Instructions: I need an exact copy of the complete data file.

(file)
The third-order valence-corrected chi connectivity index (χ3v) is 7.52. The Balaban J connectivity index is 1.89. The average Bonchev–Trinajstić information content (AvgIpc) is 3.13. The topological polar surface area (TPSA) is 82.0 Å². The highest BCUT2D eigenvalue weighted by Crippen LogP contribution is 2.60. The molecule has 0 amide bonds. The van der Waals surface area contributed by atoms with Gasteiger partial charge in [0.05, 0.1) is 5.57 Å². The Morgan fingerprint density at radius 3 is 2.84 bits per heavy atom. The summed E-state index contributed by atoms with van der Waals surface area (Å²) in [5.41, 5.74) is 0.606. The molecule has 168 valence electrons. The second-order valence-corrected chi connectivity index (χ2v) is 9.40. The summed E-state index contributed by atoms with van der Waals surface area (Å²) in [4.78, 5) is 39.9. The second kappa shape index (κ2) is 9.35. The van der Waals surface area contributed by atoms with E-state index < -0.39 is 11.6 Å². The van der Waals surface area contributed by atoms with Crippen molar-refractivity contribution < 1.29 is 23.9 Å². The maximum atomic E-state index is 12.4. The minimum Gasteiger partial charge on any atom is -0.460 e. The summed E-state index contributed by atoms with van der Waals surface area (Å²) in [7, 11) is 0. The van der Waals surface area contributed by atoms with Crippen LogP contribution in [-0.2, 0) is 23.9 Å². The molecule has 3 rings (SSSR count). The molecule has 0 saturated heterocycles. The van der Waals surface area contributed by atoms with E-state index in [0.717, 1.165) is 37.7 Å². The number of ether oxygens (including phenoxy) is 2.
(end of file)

The third-order valence-corrected chi connectivity index (χ3v) is 7.52. The Balaban J connectivity index is 1.89. The average Bonchev–Trinajstić information content (AvgIpc) is 3.13. The topological polar surface area (TPSA) is 82.0 Å². The highest BCUT2D eigenvalue weighted by Crippen LogP contribution is 2.60. The molecule has 0 amide bonds. The van der Waals surface area contributed by atoms with Gasteiger partial charge in [0.05, 0.1) is 5.57 Å². The Morgan fingerprint density at radius 3 is 2.84 bits per heavy atom. The summed E-state index contributed by atoms with van der Waals surface area (Å²) in [5.41, 5.74) is 0.606. The molecule has 168 valence electrons. The second-order valence-corrected chi connectivity index (χ2v) is 9.40. The summed E-state index contributed by atoms with van der Waals surface area (Å²) in [4.78, 5) is 39.9. The second kappa shape index (κ2) is 9.35. The van der Waals surface area contributed by atoms with E-state index < -0.39 is 11.6 Å². The van der Waals surface area contributed by atoms with Crippen molar-refractivity contribution < 1.29 is 23.9 Å². The maximum atomic E-state index is 12.4. The minimum Gasteiger partial charge on any atom is -0.460 e. The summed E-state index contributed by atoms with van der Waals surface area (Å²) in [7, 11) is 0. The van der Waals surface area contributed by atoms with Crippen LogP contribution in [-0.2, 0) is 23.9 Å². The molecule has 3 rings (SSSR count). The molecule has 0 saturated heterocycles. The van der Waals surface area contributed by atoms with E-state index in [0.717, 1.165) is 37.7 Å². The number of ether oxygens (including phenoxy) is 2.